The Inn on Putney Road Bed and Breakfast is situated on land that once belonged to the Vermont Asylum for the Insane, later called the Brattleboro Retreat.
Dr. Horace G. Ripley and the Trustees began planning to build a superintendent’s residence in the fall of 1929. Up until that time,
superintendents of the Retreat resided in a second story apartment in the main building of the Retreat.
The new residence, French Baronial in architecture, was built on Putney Road on land that the Retreat purchased earlier from Judge Chase. Dr. Ripley and his family first occupied the house in 1931. A private path was built starting in the lower garden and making its way through the woods to the Retreat. You can still walk that path today. The gardens were planted at the time the house was built and were originally maintained as part of the therapy program for patients at the Retreat.
The back yard boasts one of the largest (possibly the largest) Cut Leaf Japanese Maple trees in the United States and overlooks the “Retreat Meadows.” In a complex arrangement, the Retreat granted the local power company the right to raise their dam in 1918, thereby flooding the former meadows just north of the Retreat and creating the present scenic body of water visible from the second story of the home and the rear of the property. This home quickly became a community landmark and continued to be occupied by each of the Superintendents of the Retreat and their families until 1983 when it was sold to a private owner to help offset a budget shortfall.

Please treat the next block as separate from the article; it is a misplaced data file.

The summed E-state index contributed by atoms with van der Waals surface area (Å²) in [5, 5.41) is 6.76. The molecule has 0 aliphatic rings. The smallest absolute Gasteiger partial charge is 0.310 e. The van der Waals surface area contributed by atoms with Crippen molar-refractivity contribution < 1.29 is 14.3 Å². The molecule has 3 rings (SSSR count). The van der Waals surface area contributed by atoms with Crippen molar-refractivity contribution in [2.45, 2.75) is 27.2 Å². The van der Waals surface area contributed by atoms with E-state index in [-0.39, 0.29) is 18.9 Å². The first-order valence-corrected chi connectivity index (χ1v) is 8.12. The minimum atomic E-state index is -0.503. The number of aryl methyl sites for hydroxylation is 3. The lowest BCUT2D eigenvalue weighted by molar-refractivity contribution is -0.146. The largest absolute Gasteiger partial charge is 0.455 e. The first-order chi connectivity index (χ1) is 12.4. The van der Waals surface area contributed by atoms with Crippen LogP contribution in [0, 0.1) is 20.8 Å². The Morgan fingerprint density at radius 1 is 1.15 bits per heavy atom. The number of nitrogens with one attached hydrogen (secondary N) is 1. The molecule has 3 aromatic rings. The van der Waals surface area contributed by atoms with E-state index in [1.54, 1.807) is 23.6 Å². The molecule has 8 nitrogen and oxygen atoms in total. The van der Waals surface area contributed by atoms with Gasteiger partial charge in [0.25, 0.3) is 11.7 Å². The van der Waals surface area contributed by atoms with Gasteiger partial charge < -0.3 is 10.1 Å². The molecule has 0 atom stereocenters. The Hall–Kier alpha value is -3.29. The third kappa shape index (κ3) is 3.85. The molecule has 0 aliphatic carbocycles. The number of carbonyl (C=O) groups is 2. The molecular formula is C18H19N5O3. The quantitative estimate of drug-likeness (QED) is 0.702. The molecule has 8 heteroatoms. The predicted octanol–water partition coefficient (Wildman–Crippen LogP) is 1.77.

Dr. Ripley had the residence designed to resemble a French chateaux with which his daughter, or wife, (depending on which version of the story you hear) fell in love. Each of the four bedrooms in the house has its own bathroom and all of the fixtures and tiles are original to the house. There are built in bookcases and cabinets in most of the rooms. No expense was spared in the construction of the home. The master bedroom suite contains a fireplace, French doors separating the bedroom from the original dressing room and a big, spacious, original bathroom. The most interesting room in the house is probably the tiny bathroom tucked in under the stairs in the main hallway.
The house remained privately owned until 1992 when it was converted to a bed and breakfast. It has been operating in that capacity ever since. In the late 1990’s 911 emergency service was introduced to the area and the address of the home was changed to 192 Putney Road. However, since the home was already an established bed and breakfast as “Forty Putney Road”, the owners decided to keep the name. And it remained the same until we changed it to the Inn on Putney Road in 2016.
There have been a few changes made to the interior over the years. The maid’s quarters, adjacent to the kitchen, have been converted to the innkeeper’s office and den. The third-floor art studios were converted into the innkeeper’s living quarters and gas fireplaces have been added to several rooms. The most interesting change has been the conversion of the original carriage house into two luxury guest rooms.
The current innkeepers, John & Cindy Becker, took the reins of the inn June 17, 2016.